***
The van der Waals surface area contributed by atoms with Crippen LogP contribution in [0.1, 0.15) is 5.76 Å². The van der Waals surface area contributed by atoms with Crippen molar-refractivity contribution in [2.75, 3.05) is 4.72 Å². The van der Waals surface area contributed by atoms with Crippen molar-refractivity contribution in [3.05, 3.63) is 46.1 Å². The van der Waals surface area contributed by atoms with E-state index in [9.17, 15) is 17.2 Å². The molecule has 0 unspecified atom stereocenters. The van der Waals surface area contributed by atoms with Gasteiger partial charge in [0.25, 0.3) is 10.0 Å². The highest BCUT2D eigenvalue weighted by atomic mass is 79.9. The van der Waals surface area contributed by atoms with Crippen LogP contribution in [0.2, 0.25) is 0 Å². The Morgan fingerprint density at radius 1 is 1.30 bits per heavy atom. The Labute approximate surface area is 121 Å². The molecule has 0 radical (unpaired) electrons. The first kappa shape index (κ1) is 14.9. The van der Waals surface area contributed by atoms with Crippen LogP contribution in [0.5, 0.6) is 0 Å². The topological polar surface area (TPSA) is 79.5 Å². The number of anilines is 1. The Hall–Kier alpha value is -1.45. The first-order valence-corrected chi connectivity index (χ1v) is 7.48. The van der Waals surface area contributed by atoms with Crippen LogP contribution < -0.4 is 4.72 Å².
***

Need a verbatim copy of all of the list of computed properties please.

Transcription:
The van der Waals surface area contributed by atoms with Crippen LogP contribution in [0.1, 0.15) is 5.76 Å². The van der Waals surface area contributed by atoms with Crippen molar-refractivity contribution in [2.75, 3.05) is 4.72 Å². The van der Waals surface area contributed by atoms with Crippen molar-refractivity contribution in [3.05, 3.63) is 46.1 Å². The van der Waals surface area contributed by atoms with E-state index in [9.17, 15) is 17.2 Å². The molecule has 0 unspecified atom stereocenters. The van der Waals surface area contributed by atoms with Gasteiger partial charge in [0.25, 0.3) is 10.0 Å². The highest BCUT2D eigenvalue weighted by atomic mass is 79.9. The van der Waals surface area contributed by atoms with Crippen LogP contribution in [0.2, 0.25) is 0 Å². The Morgan fingerprint density at radius 1 is 1.30 bits per heavy atom. The Labute approximate surface area is 121 Å². The molecule has 0 radical (unpaired) electrons. The first kappa shape index (κ1) is 14.9. The van der Waals surface area contributed by atoms with Crippen LogP contribution in [0.5, 0.6) is 0 Å². The topological polar surface area (TPSA) is 79.5 Å². The number of anilines is 1. The Hall–Kier alpha value is -1.45. The first-order valence-corrected chi connectivity index (χ1v) is 7.48. The van der Waals surface area contributed by atoms with Crippen LogP contribution < -0.4 is 4.72 Å².